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As such, it may contain incomplete or wrong information. You can help by expanding it.

4F-MPH is thought to act primarily as a dopamine and norepinephrine reuptake inhibitor, meaning it effectively boosts the levels of dopamine and norepinephrine neurotransmitters in the brain by binding to and partially blocking the transporter proteins that normally clear these catecholamines from the synaptic cleft. This allows dopamine and norepinephrine to accumulate within the reward pathways in the brain, resulting in stimulating and euphoric effects.

According to a pharmacological evaluation, the (±)-threo isomer of 4F-MPH is 2.15 times more effective at dopamine reuptake inhibition, and 2.7 times more at norepinephrine reuptake inhibition, than its parent compound methylphenidate. The (±)-erythro isomer, however, is 65 times less effective at dopamine reuptake inhibition and 45.6 times less effective at norepinephrine reuptake inhibition than methylphenidate. Neither racemate of 4F-MPH has a significant impact on serotonin reuptake.[7]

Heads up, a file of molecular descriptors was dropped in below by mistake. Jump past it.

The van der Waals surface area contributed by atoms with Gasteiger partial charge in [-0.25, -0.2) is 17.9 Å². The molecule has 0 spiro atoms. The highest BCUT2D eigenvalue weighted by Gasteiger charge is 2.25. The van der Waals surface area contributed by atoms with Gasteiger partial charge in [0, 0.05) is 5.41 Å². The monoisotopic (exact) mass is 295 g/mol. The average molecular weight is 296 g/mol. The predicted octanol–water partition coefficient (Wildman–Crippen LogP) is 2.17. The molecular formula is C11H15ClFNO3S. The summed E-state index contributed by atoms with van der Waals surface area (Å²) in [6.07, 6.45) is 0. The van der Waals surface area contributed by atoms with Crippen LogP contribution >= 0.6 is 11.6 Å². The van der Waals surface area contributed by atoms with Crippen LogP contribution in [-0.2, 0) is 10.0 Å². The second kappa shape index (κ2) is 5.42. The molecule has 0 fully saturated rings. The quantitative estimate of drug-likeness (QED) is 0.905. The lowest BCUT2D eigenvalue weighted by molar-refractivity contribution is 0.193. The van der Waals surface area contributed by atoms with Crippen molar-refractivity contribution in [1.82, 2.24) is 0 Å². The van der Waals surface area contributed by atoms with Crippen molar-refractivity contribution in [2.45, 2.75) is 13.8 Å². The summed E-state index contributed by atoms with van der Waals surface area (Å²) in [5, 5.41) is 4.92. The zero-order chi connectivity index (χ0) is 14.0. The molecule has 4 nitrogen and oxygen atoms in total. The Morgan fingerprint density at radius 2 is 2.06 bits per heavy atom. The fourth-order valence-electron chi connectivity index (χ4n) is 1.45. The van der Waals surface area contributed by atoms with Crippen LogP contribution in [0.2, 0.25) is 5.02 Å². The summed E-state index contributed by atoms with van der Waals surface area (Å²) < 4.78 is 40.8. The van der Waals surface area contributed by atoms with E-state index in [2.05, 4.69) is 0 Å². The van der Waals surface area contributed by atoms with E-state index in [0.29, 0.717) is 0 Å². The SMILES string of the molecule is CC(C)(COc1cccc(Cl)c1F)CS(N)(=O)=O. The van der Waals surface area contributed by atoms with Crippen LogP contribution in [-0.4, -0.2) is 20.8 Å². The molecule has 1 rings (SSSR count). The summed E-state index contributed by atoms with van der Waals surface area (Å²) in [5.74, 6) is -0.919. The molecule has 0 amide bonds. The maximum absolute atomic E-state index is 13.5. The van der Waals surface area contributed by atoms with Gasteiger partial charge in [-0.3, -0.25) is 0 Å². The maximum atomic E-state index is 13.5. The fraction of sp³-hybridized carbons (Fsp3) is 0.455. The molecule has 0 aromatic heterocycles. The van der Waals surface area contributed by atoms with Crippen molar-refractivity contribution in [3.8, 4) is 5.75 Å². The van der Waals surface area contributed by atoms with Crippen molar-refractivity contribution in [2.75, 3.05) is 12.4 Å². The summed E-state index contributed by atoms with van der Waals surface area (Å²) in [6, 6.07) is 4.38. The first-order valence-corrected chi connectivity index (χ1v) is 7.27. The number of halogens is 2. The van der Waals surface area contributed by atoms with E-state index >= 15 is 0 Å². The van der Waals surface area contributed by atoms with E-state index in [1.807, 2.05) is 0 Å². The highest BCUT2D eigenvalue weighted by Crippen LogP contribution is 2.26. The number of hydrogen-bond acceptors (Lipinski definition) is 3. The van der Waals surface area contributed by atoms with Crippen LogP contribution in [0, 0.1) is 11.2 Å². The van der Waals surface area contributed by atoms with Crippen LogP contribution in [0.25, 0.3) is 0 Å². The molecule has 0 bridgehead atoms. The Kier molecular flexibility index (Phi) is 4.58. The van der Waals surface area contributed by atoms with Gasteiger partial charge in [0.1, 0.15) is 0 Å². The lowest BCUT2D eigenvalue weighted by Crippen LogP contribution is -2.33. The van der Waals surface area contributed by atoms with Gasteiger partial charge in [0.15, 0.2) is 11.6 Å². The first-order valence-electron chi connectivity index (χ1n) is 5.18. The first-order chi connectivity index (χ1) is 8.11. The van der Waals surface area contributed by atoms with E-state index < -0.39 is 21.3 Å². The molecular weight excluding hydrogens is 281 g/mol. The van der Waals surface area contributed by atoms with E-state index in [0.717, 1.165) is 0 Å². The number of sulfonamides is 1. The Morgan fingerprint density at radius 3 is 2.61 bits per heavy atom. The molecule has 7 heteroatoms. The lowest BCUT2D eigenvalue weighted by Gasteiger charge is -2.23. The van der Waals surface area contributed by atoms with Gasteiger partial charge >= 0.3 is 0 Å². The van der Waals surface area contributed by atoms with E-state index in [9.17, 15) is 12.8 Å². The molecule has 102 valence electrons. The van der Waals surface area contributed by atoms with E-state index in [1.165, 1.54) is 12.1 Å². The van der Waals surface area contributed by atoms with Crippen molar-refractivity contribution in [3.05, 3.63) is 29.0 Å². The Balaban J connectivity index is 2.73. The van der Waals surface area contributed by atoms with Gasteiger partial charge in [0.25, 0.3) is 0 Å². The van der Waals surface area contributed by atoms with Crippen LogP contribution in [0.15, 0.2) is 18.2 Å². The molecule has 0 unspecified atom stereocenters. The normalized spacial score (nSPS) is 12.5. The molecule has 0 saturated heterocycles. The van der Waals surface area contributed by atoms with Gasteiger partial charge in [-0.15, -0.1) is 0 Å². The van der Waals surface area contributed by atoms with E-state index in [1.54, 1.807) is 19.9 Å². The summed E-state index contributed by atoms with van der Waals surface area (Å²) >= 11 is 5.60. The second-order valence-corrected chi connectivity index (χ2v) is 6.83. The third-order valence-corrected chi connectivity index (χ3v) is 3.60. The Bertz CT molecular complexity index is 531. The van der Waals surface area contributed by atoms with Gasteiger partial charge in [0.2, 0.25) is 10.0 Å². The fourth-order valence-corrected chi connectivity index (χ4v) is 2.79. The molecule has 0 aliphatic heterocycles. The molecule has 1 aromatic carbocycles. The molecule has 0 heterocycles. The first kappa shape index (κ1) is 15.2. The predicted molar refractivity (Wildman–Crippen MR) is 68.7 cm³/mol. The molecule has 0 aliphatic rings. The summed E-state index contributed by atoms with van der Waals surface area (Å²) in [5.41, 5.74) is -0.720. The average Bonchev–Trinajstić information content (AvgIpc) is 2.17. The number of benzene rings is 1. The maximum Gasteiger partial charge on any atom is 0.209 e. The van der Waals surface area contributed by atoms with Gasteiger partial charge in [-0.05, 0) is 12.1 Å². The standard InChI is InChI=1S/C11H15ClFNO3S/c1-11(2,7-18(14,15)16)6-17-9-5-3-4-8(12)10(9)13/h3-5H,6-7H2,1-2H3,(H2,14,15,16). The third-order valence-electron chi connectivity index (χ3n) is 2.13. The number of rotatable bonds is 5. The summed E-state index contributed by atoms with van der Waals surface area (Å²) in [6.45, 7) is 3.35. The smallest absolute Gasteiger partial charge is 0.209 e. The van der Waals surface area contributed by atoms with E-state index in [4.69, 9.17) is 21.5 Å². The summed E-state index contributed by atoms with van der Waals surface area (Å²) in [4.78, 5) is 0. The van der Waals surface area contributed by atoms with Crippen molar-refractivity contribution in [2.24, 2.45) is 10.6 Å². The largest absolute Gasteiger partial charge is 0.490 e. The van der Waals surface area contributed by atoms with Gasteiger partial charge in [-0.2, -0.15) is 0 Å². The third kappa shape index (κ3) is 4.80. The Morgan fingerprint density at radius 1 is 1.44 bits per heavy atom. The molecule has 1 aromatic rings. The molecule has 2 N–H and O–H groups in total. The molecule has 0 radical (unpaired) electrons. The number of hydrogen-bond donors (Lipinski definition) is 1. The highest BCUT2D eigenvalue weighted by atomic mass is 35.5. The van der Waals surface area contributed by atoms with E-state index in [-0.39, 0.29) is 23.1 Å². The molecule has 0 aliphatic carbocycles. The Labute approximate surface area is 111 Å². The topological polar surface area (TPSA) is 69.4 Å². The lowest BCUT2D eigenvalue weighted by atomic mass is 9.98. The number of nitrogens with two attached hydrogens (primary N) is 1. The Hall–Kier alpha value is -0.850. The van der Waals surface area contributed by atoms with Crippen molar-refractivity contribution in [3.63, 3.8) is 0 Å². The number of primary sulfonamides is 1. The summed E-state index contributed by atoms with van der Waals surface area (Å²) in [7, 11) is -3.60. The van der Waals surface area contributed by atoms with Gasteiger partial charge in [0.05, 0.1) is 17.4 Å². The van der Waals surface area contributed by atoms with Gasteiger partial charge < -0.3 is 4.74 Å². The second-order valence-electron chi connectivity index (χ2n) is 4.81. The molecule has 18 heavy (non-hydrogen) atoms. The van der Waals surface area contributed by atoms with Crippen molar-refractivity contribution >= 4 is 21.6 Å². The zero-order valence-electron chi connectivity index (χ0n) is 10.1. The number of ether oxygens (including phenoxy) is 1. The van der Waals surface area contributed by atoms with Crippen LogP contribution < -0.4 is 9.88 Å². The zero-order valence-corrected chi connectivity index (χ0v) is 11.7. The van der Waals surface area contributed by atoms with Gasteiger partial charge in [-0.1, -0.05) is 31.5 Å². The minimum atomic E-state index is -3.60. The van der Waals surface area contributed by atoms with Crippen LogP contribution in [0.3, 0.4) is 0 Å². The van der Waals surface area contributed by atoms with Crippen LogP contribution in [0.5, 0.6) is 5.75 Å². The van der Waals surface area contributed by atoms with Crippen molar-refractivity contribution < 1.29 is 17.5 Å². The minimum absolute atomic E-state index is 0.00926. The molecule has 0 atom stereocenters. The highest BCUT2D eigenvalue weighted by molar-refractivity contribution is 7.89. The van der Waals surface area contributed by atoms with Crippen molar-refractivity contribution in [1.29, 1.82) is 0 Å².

Subjective effects

Disclaimer: The effects listed below cite the Subjective Effect Index (SEI), an open research literature based on anecdotal user reports and the personal analyses of PsychonautWiki contributors. As a result, they should be viewed with a healthy degree of skepticism.

It is also worth noting that these effects will not necessarily occur in a predictable or reliable manner, although higher doses are more liable to induce the full spectrum of effects. Likewise, adverse effects become increasingly likely with higher doses and may include addiction, severe injury, or death ☠.

Physical effects

After effects